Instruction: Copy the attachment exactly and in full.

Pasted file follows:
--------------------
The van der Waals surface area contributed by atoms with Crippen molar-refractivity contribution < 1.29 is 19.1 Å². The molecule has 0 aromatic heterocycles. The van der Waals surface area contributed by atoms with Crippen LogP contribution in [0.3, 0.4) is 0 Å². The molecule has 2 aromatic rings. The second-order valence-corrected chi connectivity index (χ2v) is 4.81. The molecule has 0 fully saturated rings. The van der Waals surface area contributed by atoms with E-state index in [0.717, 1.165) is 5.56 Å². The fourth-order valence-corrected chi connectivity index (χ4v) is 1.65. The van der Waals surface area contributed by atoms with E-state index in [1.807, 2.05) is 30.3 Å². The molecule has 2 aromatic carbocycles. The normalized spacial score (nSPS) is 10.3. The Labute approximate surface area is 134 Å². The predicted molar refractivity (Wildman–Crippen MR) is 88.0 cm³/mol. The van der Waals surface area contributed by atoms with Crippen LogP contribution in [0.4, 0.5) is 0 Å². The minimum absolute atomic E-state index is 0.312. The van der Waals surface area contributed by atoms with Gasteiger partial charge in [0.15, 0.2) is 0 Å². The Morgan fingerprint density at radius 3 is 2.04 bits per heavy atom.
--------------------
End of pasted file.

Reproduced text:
The van der Waals surface area contributed by atoms with Crippen molar-refractivity contribution < 1.29 is 19.1 Å². The molecule has 0 aromatic heterocycles. The van der Waals surface area contributed by atoms with Crippen LogP contribution in [0.3, 0.4) is 0 Å². The molecule has 2 aromatic rings. The second-order valence-corrected chi connectivity index (χ2v) is 4.81. The molecule has 0 fully saturated rings. The van der Waals surface area contributed by atoms with E-state index in [0.717, 1.165) is 5.56 Å². The fourth-order valence-corrected chi connectivity index (χ4v) is 1.65. The van der Waals surface area contributed by atoms with E-state index in [1.807, 2.05) is 30.3 Å². The molecule has 2 aromatic carbocycles. The normalized spacial score (nSPS) is 10.3. The Labute approximate surface area is 134 Å². The predicted molar refractivity (Wildman–Crippen MR) is 88.0 cm³/mol. The van der Waals surface area contributed by atoms with Crippen LogP contribution in [0.4, 0.5) is 0 Å². The minimum absolute atomic E-state index is 0.312. The van der Waals surface area contributed by atoms with Gasteiger partial charge in [0.15, 0.2) is 0 Å². The Morgan fingerprint density at radius 3 is 2.04 bits per heavy atom.